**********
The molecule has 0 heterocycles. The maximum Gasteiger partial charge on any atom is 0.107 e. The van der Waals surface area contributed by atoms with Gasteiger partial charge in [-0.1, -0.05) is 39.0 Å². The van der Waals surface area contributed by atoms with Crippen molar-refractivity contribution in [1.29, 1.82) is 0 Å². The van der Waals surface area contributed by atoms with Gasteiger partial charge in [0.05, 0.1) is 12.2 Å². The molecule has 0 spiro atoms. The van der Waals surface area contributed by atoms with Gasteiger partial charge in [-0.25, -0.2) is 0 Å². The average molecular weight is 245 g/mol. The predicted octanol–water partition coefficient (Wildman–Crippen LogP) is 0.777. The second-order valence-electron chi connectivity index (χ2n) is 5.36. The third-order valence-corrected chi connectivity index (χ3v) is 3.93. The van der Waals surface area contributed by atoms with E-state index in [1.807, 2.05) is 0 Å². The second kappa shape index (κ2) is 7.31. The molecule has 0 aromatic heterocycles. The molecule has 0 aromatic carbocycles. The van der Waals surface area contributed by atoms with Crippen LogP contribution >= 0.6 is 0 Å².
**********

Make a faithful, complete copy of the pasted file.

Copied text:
The molecule has 0 heterocycles. The maximum Gasteiger partial charge on any atom is 0.107 e. The van der Waals surface area contributed by atoms with Gasteiger partial charge in [-0.1, -0.05) is 39.0 Å². The van der Waals surface area contributed by atoms with Crippen molar-refractivity contribution in [1.29, 1.82) is 0 Å². The van der Waals surface area contributed by atoms with Gasteiger partial charge in [0.05, 0.1) is 12.2 Å². The molecule has 0 spiro atoms. The van der Waals surface area contributed by atoms with Gasteiger partial charge in [-0.25, -0.2) is 0 Å². The average molecular weight is 245 g/mol. The predicted octanol–water partition coefficient (Wildman–Crippen LogP) is 0.777. The second-order valence-electron chi connectivity index (χ2n) is 5.36. The third-order valence-corrected chi connectivity index (χ3v) is 3.93. The van der Waals surface area contributed by atoms with E-state index in [1.807, 2.05) is 0 Å². The second kappa shape index (κ2) is 7.31. The molecule has 0 aromatic heterocycles. The molecule has 0 aromatic carbocycles. The van der Waals surface area contributed by atoms with Crippen LogP contribution >= 0.6 is 0 Å².